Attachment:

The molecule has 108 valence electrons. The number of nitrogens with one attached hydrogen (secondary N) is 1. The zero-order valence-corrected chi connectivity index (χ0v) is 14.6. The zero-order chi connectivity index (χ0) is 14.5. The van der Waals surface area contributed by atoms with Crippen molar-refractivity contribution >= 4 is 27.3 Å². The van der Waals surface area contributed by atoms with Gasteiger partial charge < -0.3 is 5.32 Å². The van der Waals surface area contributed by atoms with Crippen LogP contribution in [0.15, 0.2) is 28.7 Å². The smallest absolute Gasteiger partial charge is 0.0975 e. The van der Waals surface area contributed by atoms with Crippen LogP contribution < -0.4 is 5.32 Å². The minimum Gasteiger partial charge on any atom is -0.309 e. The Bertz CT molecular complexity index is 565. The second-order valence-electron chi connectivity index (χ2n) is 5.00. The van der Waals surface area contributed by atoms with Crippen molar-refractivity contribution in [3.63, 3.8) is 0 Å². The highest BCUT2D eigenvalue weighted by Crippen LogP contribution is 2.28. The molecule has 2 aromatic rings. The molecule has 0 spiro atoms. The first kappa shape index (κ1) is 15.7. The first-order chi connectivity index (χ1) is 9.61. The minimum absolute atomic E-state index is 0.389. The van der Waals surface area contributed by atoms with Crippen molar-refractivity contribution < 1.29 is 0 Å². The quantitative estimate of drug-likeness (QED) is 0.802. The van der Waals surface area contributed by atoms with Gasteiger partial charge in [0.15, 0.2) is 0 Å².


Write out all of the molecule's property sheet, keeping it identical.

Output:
The molecule has 108 valence electrons. The number of nitrogens with one attached hydrogen (secondary N) is 1. The zero-order valence-corrected chi connectivity index (χ0v) is 14.6. The zero-order chi connectivity index (χ0) is 14.5. The van der Waals surface area contributed by atoms with Crippen molar-refractivity contribution >= 4 is 27.3 Å². The van der Waals surface area contributed by atoms with Gasteiger partial charge < -0.3 is 5.32 Å². The van der Waals surface area contributed by atoms with Crippen LogP contribution in [0.15, 0.2) is 28.7 Å². The smallest absolute Gasteiger partial charge is 0.0975 e. The van der Waals surface area contributed by atoms with Crippen LogP contribution < -0.4 is 5.32 Å². The minimum Gasteiger partial charge on any atom is -0.309 e. The Bertz CT molecular complexity index is 565. The second-order valence-electron chi connectivity index (χ2n) is 5.00. The van der Waals surface area contributed by atoms with Crippen molar-refractivity contribution in [3.63, 3.8) is 0 Å². The highest BCUT2D eigenvalue weighted by Crippen LogP contribution is 2.28. The molecule has 2 aromatic rings. The molecule has 0 spiro atoms. The first kappa shape index (κ1) is 15.7. The first-order chi connectivity index (χ1) is 9.61. The minimum absolute atomic E-state index is 0.389. The van der Waals surface area contributed by atoms with Crippen molar-refractivity contribution < 1.29 is 0 Å². The quantitative estimate of drug-likeness (QED) is 0.802. The van der Waals surface area contributed by atoms with Gasteiger partial charge in [0.15, 0.2) is 0 Å².